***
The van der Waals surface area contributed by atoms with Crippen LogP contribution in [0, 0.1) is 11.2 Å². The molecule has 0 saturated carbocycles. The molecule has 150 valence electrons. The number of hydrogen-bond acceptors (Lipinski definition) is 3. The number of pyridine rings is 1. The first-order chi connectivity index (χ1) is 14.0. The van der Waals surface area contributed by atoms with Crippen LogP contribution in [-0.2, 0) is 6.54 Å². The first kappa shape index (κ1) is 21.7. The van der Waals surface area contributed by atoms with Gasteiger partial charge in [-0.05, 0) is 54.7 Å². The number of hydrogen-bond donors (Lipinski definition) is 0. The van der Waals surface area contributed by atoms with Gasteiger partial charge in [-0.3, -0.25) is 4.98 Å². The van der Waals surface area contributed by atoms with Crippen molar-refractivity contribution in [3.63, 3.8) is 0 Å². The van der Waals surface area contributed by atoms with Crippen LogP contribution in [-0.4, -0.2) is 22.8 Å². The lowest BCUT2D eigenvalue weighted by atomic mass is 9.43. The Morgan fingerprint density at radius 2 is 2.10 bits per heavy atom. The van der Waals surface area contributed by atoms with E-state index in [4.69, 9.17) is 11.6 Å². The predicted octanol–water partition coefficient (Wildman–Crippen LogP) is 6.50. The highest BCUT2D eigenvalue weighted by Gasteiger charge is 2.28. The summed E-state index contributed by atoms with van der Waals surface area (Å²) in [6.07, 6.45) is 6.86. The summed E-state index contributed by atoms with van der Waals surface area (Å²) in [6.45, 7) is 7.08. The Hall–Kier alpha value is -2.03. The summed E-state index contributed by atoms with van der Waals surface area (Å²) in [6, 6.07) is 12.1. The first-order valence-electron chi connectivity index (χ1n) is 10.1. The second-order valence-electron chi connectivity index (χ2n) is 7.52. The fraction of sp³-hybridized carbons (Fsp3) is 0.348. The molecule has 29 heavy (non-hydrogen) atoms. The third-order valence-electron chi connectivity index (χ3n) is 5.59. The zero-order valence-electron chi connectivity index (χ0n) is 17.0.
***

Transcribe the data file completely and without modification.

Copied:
The van der Waals surface area contributed by atoms with Crippen LogP contribution in [0, 0.1) is 11.2 Å². The molecule has 0 saturated carbocycles. The molecule has 150 valence electrons. The number of hydrogen-bond acceptors (Lipinski definition) is 3. The number of pyridine rings is 1. The first-order chi connectivity index (χ1) is 14.0. The van der Waals surface area contributed by atoms with Crippen LogP contribution in [-0.2, 0) is 6.54 Å². The first kappa shape index (κ1) is 21.7. The van der Waals surface area contributed by atoms with Gasteiger partial charge in [-0.05, 0) is 54.7 Å². The number of hydrogen-bond donors (Lipinski definition) is 0. The van der Waals surface area contributed by atoms with Gasteiger partial charge in [-0.3, -0.25) is 4.98 Å². The van der Waals surface area contributed by atoms with Crippen molar-refractivity contribution in [3.63, 3.8) is 0 Å². The van der Waals surface area contributed by atoms with Crippen LogP contribution in [-0.4, -0.2) is 22.8 Å². The lowest BCUT2D eigenvalue weighted by atomic mass is 9.43. The Morgan fingerprint density at radius 2 is 2.10 bits per heavy atom. The van der Waals surface area contributed by atoms with E-state index in [4.69, 9.17) is 11.6 Å². The predicted octanol–water partition coefficient (Wildman–Crippen LogP) is 6.50. The highest BCUT2D eigenvalue weighted by Gasteiger charge is 2.28. The summed E-state index contributed by atoms with van der Waals surface area (Å²) in [6.07, 6.45) is 6.86. The summed E-state index contributed by atoms with van der Waals surface area (Å²) in [6.45, 7) is 7.08. The Hall–Kier alpha value is -2.03. The summed E-state index contributed by atoms with van der Waals surface area (Å²) in [6, 6.07) is 12.1. The first-order valence-electron chi connectivity index (χ1n) is 10.1. The second-order valence-electron chi connectivity index (χ2n) is 7.52. The fraction of sp³-hybridized carbons (Fsp3) is 0.348. The molecule has 29 heavy (non-hydrogen) atoms. The third-order valence-electron chi connectivity index (χ3n) is 5.59. The zero-order valence-electron chi connectivity index (χ0n) is 17.0.